Sunday, May 9, 2010

Dr. Reece’s Pieces – May 9 Medinnovation Blog - Spencer - Poet-at.Large and Priest-To-Be : An Update for Mother’s Day

Prelude: Personally, I do not differentiate between Mother’s Day and Father’s Day. My wife and I are in this thing called parenthood together. In any event, two years ago I wrote the blog below as a proud father. Today Spencer’s mother suggested I update it. Spencer has now completed two years at Yale Divinity School. He is on track to becoming an Episcopalian priest. Since the following blog was published he has progressed on both the religious and poetic fronts. He has served as a seminarian at Christ Church in Westerly, Rhode Island, where he collaborated in the weekend services, conducted a Sunday poetry group , and led a highly successful, widely-attended, area-wide seminar “Finding Our Spirit in Poetry.” James Franco, the Hollywood actor and director, made his poem “The Clerk’s Tale,” into a short film selected to be part of the closing ceremonies at the Cannes Film Festival this week.

Here is my blog, dated April 5, 2008.

Usually fathers teach sons. For me, the reverse is true. My son taught me what I thought I knew.

My son, Spencer, a well-known poet, will enter Yale Divinity School this fall. Three years later, he will emerge an Episcopalian priest. He wants to serve hospice patients. He now performs this work in a West Palm Beach hospice.

Spencer was born in 1964 at Hartford Hospital, where I was a resident in pathology, and my wife was a nurse. He weighed in at 10 pounds, the biggest kid, in the nursery. OB Nurses called him The Prince.

He attended Bowdoin for two years, graduated from Wesleyan, and earned Masters from York University in England and Harvard Divinity School. Unfortunately, he had no practical career plans.

He toiled for 12 years at Brooks Brothers, first in Minneapolis, then in West Palm Beach and Palm Gardens. During the day he plied the retail trade. In off-hours he composed poetry.

Publishers rejected 300 poems. Spencer persisted. Then, Louise Gluck, America’s poet laureate, spotted his work. She put in his name for the Bakeless Prize at the Bread Loaf Writers Conference. He won. A book of poetry, The Clerk’s Tale (Houghlin-Mifflin, 2004) resulted.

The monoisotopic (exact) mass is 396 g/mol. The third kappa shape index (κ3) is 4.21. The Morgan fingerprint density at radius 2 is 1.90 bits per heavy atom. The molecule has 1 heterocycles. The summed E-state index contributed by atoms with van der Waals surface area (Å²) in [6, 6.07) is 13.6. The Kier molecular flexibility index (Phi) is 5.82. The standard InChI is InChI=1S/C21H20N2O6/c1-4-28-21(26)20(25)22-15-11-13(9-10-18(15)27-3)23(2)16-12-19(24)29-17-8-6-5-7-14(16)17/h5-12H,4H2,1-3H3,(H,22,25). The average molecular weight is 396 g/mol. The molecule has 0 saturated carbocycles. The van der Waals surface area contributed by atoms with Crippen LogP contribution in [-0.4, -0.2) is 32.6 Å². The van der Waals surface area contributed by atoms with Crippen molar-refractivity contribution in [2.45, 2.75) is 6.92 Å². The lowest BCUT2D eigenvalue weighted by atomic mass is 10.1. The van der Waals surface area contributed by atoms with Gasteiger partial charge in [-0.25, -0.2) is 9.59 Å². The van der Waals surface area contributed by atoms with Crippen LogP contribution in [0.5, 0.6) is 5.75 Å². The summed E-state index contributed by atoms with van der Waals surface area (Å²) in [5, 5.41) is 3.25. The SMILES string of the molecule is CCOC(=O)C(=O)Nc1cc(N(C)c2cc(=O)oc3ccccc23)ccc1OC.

Gates opened. Fame followed. He read before the Library of Congress, won a Guggenheim and other prizes, and recited at leading universities and book fairs. The New York Times, the Washington Post, and major Florida papers interviewed him. The American Poetry Review adorned him with a full page picture on its cover, and his essay “A Man of the Cloth” appeared in the New York Times Magazine. He became known as the Bard of Brooks Brothers.

My wife and I attended two of his poetry readings. We came away with these impressions.

1) Poetry is big.

2) Spirituality is back.

3) Materialism is out.

4) People seek hope.

5) Rejection inspires.

A Father’s Learning Curve

What I have learned?

• Importance of humility.
At York, Spencer studied humility in works of Renaissance poets, George Herbert (1593-1633) and John Donne (1572-1631). Humility shines through in Spencer’s readings. People like humility in this age of celebrity self-centeredness and quests for instant fame.

• Power of language.
You see this in Barack Obama’s speeches. In Spencer’s case you sense it in his poetic imagery. Here he describes how a mother reacted to her baby’s death in hospice, “The mother walked out of the room, her arms slackening at her side like old latches on the door of an abandoned house.”

• Dignity of death. As Spencer explained to me, “Dad, all people want as they lay dying is the sense their lives meant something – even if only to themselves.”

Perhaps dignity in death is what John Donne meant,

” Death be not proud, though some have called
Mighty and dreadful, for thou art not so,
For those whom thou think’st thou dost
Die not, poor death, nor yet canst though kill me.”

• Spirituality to medicine.
People thirst for spirituality. One hundred of America’s 125 medical schools now have spirituality as part of required courses. People are recognizing science and technology have limits, end-of-life care has a spiritual side, hospice care is relevant, managed care offers little solace, holistic medicine is here to stay. Americans and doctors are maturing in their attitudes towards aging, disease, and death. Machines will not get us out of this alive once the end nears.

When my time comes, I will rejoice. People like my son, Spencer, will be there to comfort me, tell me I meant something, and guide me to what beckons beyond.

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